Tech superiority the key to Dow’s success
Peter Wong, presence in China was limited to its Shanghai headquarters and a few offices in Guangzhou and Beijing. Today, it has nine business centers in cities such as Chengdu, Harbin and Wuhan. They have also just opened a new Xinjiang office in September, becoming the first multinational chemical company to operate a business center in the region.
Dow currently runs 17 manufacturing sites and has 3,500 employees in China. Its annual sales in China last year was $4.3 billion. About 90 percent of Dow’s sales in the country come from technology and market-driven businesses.
In addition, the company is always looking to cooperate with local and international brands such as Huawei, Bluemoon (liquid soap and laundry detergent), Procter & Gamble and Apple.
“We have changed our perspective about local competition — we respect and learn from them. They know what’s going on and are much faster and more responsive, which are needed by the customers,” said Wong.
Founded in 1897, the US company is one of the largest chemical manufacturers in the world and its annual sales last year hit $58 billion. Dow, which has been in China since the 1930s, now employs about 53,000 people worldwide and has more than 6,000 product families manufactured at 201 sites in 35 countries across the globe.
The company is known for driving innovations that extract value from the intersection of chemical, physical, and biological sciences to help address many of the world’s most challenging problems, such as the need for clean water, clean energy generation and conservation, and increasing agricultural productivity.
Dow delivers a broad range of technology-based products and solutions to customers in approximately 180 countries and in high growth sectors such as packaging, electronics, water, coatings, and agriculture.
“We are a solution provider, with an extensive range of innovative and sustainable technologies to address demands in food safety and security, infrastructure, energy efficiency, and environmental protection,” said Wong, who was born in Hong Kong and has worked in Dow for 25 years. “We are trying to offer a better, cleaner and healthier life for our downstream customers by inputting our technology to all aspects of life — from washing machines to car parts to running shoes.”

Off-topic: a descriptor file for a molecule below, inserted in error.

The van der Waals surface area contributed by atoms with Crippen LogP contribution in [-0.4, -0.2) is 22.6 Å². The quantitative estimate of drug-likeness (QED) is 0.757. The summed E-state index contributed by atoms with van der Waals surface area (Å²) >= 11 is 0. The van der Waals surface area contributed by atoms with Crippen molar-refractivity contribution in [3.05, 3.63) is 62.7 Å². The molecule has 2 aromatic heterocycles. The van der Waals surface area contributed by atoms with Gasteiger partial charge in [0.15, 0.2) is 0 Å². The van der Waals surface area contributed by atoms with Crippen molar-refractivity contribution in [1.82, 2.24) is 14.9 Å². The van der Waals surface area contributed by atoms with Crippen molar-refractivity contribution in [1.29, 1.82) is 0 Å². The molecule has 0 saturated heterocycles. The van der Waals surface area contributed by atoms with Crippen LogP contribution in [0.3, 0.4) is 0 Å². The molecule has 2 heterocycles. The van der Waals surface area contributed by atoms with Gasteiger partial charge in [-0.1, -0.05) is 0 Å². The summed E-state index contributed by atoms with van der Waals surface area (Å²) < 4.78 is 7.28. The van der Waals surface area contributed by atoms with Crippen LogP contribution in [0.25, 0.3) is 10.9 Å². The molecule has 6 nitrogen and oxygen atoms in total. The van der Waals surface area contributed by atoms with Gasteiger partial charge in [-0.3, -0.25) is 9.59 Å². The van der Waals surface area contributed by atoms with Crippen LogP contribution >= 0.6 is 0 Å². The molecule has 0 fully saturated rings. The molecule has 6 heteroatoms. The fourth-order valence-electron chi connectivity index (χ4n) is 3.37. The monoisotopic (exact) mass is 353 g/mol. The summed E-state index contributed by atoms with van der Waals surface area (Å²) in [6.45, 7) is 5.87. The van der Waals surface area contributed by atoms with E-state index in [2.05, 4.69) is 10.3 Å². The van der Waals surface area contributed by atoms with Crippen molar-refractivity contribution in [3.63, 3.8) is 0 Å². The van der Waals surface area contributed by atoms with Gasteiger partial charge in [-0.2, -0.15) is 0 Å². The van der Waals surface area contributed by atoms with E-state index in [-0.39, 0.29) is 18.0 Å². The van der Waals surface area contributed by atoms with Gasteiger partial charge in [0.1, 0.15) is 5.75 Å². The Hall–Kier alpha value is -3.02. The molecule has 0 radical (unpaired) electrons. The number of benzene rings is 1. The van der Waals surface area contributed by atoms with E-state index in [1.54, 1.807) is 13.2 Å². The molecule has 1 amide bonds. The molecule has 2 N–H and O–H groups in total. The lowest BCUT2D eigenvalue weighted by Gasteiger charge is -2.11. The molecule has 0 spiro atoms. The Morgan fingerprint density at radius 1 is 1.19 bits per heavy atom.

Wong foresees that innovation and a growing awareness of health issues will start to have a greater impact on the Chinese economy from now, and Dow’s strategy is to create products that satisfy both criteria.
“We try to understand where and what the problems are, and think how we can use our technology to solve these problems,” said Wong.
One of Dow’s latest innovations is a collaboration with Haier, a leading electric appliance maker in China, following a partnership between the two companies.
Haier’s new Casarte washing machine adopts Dow’s Purinze ultrafiltration module, which runs continuously during washing. Composed of porous hollow fibers about 20-30 nanometers in diameter, the module allows water molecules to pass through while blocking bacteria and mites. As a result, as much as 99 percent of common bacteria and mites, as well as other dirt and contaminants are removed from the water and discharged from the washing machine. Because of the filtration performance, water consumption is reduced by more than 30 percent.
“The water in the washing machine is always clean as we have put a water cleaning unit inside the machine. You can even drink the water after you’re done washing the clothes,” said Wong.
Dow may be an American company but we can be as local as any Chinese company. We learn from local companies to understand the market, make fast decisions and make sure we are responsive.”
president of The Dow Chemical Company in China
Peter Wong believes that innovation will soon have a big impact on the Chinese economy and Dow is well placed to deliver on that.